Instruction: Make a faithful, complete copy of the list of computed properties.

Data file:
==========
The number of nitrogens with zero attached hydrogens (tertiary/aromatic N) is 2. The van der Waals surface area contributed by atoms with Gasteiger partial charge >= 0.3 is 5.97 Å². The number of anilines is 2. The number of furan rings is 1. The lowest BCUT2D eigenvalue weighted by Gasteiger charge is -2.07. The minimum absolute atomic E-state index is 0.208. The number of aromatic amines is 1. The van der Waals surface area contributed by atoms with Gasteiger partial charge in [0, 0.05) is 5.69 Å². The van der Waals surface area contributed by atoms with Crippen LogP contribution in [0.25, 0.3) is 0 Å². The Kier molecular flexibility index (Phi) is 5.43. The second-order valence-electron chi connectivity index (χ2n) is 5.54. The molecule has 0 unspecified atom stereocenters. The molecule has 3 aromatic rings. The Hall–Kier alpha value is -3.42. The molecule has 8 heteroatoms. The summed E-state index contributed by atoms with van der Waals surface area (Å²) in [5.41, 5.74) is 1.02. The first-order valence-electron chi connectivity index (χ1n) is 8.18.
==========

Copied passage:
The number of nitrogens with zero attached hydrogens (tertiary/aromatic N) is 2. The van der Waals surface area contributed by atoms with Gasteiger partial charge >= 0.3 is 5.97 Å². The number of anilines is 2. The number of furan rings is 1. The lowest BCUT2D eigenvalue weighted by Gasteiger charge is -2.07. The minimum absolute atomic E-state index is 0.208. The number of aromatic amines is 1. The van der Waals surface area contributed by atoms with Gasteiger partial charge in [0, 0.05) is 5.69 Å². The van der Waals surface area contributed by atoms with Crippen LogP contribution in [0.25, 0.3) is 0 Å². The Kier molecular flexibility index (Phi) is 5.43. The second-order valence-electron chi connectivity index (χ2n) is 5.54. The molecule has 0 unspecified atom stereocenters. The molecule has 3 aromatic rings. The Hall–Kier alpha value is -3.42. The molecule has 8 heteroatoms. The summed E-state index contributed by atoms with van der Waals surface area (Å²) in [5.41, 5.74) is 1.02. The first-order valence-electron chi connectivity index (χ1n) is 8.18.